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Verticillium dahliae Kleb., (1913)
Verticillium white-black Reinke & Berthold, (1879)

Verticillium wilt

- Classification: Fungi, Basidiomycota, Lichinomycetes, Hypocreomycetidae, Incertae_sedis_, Plectosphaerellaceae
- téléomorphe :  Plectosphaerellaceae
- English name: Verticillium wilt

At least two species of Verticillium are likely to attack Cucurbitaceae.

V. dahliae , a highly polyphagous fungus, affects several hundred herbaceous and woody host plants.
it has been reported on many cucurbits in many producing countries in temperate and subtropical zones, especially on crops in open soil, sometimes under cover, infrequently outside soil: melon, cucumber,
watermelon, much more occasionally on zucchini and squash. Note that on these last 2 plants, reports of verticillium wilt are recent, in Trinidad and Tobago from 2006, and in Italy a little later. In some plots up to 30% of plants were affected, greatly reducing production. So be careful, this vascular disease may be spreading in some species of the genus Cucurbita  Currently, V. dahliae does not seem to affect zucchini and squash crops in France .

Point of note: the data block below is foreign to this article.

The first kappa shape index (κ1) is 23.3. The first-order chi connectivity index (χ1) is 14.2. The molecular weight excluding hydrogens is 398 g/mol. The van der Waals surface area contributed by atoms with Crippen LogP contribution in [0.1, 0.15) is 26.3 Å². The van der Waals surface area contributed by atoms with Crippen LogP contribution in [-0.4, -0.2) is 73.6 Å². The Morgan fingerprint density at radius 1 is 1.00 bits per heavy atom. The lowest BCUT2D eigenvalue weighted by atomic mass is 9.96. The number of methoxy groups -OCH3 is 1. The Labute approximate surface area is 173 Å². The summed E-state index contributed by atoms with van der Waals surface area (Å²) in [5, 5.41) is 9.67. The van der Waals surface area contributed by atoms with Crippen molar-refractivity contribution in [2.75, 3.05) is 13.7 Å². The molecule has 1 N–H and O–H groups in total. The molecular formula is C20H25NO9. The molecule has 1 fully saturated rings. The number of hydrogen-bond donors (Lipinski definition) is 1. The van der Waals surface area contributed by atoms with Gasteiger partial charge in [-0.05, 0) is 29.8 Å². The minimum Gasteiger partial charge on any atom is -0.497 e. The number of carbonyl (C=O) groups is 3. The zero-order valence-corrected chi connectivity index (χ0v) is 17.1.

This species has several vegetative compatibility groups (VCG), a limited number of them have been demonstrated on Cucurbitaceae. In addition, its pathogenicity appears to vary depending on the strain studied, its original host and its compatibility group. Certain strains present a certain parasitic specificity.

Another more confidential species, V. albo-atrum , is also reported in particular on apricot and cucumber in Iran and California. It has a wide geographical distribution but is mainly observed in temperate regions. Unlike the previous species, it does not form microsclerotia and its thermal optimum is lower. V. albo-atrum , genetically different from V. dahliae , is divided into 2 different groups; group A1 containing a PG1 pathotype (isolated from cucumber) and group A2.

Last change : 04/19/21